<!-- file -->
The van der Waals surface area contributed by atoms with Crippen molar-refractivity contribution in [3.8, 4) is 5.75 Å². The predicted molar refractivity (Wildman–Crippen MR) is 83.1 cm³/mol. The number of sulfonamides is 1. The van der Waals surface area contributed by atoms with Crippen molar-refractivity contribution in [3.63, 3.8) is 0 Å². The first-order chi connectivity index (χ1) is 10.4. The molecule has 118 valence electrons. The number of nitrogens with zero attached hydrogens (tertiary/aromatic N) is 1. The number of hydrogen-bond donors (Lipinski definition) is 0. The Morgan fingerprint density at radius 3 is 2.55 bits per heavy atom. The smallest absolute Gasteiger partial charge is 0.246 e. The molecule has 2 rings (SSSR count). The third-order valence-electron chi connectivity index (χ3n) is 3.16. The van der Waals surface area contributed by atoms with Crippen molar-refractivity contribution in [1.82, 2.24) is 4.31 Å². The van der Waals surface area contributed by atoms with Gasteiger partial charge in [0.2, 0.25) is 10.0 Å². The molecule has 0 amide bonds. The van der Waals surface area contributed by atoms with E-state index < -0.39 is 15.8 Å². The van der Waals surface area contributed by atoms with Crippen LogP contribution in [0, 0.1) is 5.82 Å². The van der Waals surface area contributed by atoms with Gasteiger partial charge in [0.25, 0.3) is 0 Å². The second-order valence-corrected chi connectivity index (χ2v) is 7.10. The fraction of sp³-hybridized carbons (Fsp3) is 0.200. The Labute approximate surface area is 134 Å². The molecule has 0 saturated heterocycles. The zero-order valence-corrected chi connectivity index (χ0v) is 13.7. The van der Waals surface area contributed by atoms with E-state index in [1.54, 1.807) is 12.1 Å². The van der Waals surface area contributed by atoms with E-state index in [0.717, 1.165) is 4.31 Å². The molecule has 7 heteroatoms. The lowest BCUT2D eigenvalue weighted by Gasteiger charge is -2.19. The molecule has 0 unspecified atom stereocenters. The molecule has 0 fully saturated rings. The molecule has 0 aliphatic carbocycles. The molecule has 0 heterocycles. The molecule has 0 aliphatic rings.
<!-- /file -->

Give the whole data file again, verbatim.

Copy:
The van der Waals surface area contributed by atoms with Crippen molar-refractivity contribution in [3.8, 4) is 5.75 Å². The predicted molar refractivity (Wildman–Crippen MR) is 83.1 cm³/mol. The number of sulfonamides is 1. The van der Waals surface area contributed by atoms with Crippen molar-refractivity contribution in [3.63, 3.8) is 0 Å². The first-order chi connectivity index (χ1) is 10.4. The molecule has 118 valence electrons. The number of nitrogens with zero attached hydrogens (tertiary/aromatic N) is 1. The number of hydrogen-bond donors (Lipinski definition) is 0. The Morgan fingerprint density at radius 3 is 2.55 bits per heavy atom. The smallest absolute Gasteiger partial charge is 0.246 e. The molecule has 2 rings (SSSR count). The third-order valence-electron chi connectivity index (χ3n) is 3.16. The van der Waals surface area contributed by atoms with Crippen molar-refractivity contribution in [1.82, 2.24) is 4.31 Å². The van der Waals surface area contributed by atoms with Gasteiger partial charge in [0.2, 0.25) is 10.0 Å². The molecule has 0 amide bonds. The van der Waals surface area contributed by atoms with E-state index < -0.39 is 15.8 Å². The van der Waals surface area contributed by atoms with Crippen LogP contribution in [0, 0.1) is 5.82 Å². The van der Waals surface area contributed by atoms with Gasteiger partial charge in [0.25, 0.3) is 0 Å². The second-order valence-corrected chi connectivity index (χ2v) is 7.10. The fraction of sp³-hybridized carbons (Fsp3) is 0.200. The Labute approximate surface area is 134 Å². The molecule has 0 saturated heterocycles. The zero-order valence-corrected chi connectivity index (χ0v) is 13.7. The van der Waals surface area contributed by atoms with E-state index in [1.54, 1.807) is 12.1 Å². The van der Waals surface area contributed by atoms with E-state index in [0.717, 1.165) is 4.31 Å². The molecule has 7 heteroatoms. The lowest BCUT2D eigenvalue weighted by Gasteiger charge is -2.19. The molecule has 0 unspecified atom stereocenters. The molecule has 0 fully saturated rings. The molecule has 0 aliphatic carbocycles. The molecule has 0 heterocycles. The molecule has 0 aliphatic rings.